Genesis 12:10-20

 |  March 21, 2018

Gen. 12:10-20

  1. Locate the passage

This passage chronicling Abram’s lack of faith in God follows immediately after God’s promise to Abram and Abram’s faithful response.  It demonstrates the immaturity of Abram’s faith and a shocking disregard for his wife.

  1. Genre

The passage is narrative and contains the initial selfish “favor” Abram asks of Sarai and the resulting conversations between Pharaoh and Abram.

  1. Determine the structure of the passage

12:10-13 – Abram stumbles quickly after just getting started

12:10 – Famine drives Abram to Egypt

12:11-13 – Abram’s selfish lack of faith and

12:14-16 – Pharaoh and his assistants recognize Sarai’s beauty and Pharaoh takes her as    his wife

12:14-15 – Abram’s prediction comes true

12:16 – Abram profits for disgracing his wife

12:17-19 – The Lord judges Pharaoh and Pharaoh confronts Abram

12:17-19 – The Lord’s judgment on Pharaoh

12:18-20 – Pharaoh confronts Abram and protects Sarai

  1. Exegete the passage

It’s odd how quickly Abram seems to leave the land God just promised to him.

This passage is the first of a series of flights by Israel to Egypt.  It foreshadows Jacob’s later flight to Egypt (Gen. 42:1-49:33), Israel’s flight to Egypt with Jeremiah as prisoner (2 Kings 25:23; Jer. 42-43), and Mary and Joseph’s flight to Egypt (Matt. 2:13-15).  See also Num. 14:4; 1 Kings 11:17; 12:2; and 2 Kings 18:21.

There are several similarities between this pericope and the children of Israel in Egypt

12:10 – “There was a famine … and Abram went down to Egypt”

12:20 – The “Negev”

12:11-12 – They will see you and kill me, but let you live

12:13 – “That it may be well with me”

12:13 – “Say that you are my sister”

12:13 – This is the first of three such episodes in Scripture (two from Abram and one from his son Isaac).  The three passages (Gen. 12:10-20; 20:1-18; and 26:1-11) share a number of things in common:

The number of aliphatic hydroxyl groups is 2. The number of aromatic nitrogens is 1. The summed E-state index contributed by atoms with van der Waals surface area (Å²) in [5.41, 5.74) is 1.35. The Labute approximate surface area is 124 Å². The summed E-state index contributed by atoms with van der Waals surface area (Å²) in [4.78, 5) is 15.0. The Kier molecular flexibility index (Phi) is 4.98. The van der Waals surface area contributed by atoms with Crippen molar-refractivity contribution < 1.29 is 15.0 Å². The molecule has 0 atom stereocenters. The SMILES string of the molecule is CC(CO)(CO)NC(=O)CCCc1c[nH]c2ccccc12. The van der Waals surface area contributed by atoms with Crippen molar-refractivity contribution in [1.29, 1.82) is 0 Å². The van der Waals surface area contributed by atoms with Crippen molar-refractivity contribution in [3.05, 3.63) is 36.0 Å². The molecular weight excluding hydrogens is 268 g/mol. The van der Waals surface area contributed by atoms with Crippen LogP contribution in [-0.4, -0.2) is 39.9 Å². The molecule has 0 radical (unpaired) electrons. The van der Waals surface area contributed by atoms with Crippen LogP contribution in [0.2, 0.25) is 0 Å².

12:15 – Sarai was “taken”

12:15 – It is not clear in the text if Sarai was defiled by Pharaoh.[1]See Ross, Creation and Blessing, 276.  Ross suggests that the severity of the plagues prevented Sarai from being defiled.  See also Tremper Longman, Genesis. The Story of God Bible Commentary (Grand Rapids: Zondervan, 2016), 262.  Longman states that “there is no clear statement that Pharaoh had not had sexual relations with Sarah.”  Finally, see Wenham, Genesis 1-15, 289.  Wenham suggests that it is more likely that the plagues suggest that adultery did take place. The plagues could have been judgment or grace.  It is possible that the plagues were for judgment on Pharaoh for committing adultery (although unknowingly).  It is also possible as in Gen. 20:6 that the plagues in 12:17 was God’s way of preventing Sarai was being defiled.  If so, what would have seemed like judgment, would have been God’s grace for Pharaoh in preventing him from sinning against God.

12:16 – Equally repugnant to Abram’s treatment of his wife was the fact that he financially gained from it.

12:17 “plagued … with great plagues”

12:18 – Pharaoh called Abram

12:19 – English translations differ on the translation of the verb “take”

12:20 – Pharaoh was a better “husband” for Sarai than Abram

  1. Let the structure of the text drive the sermon

References   [ + ]

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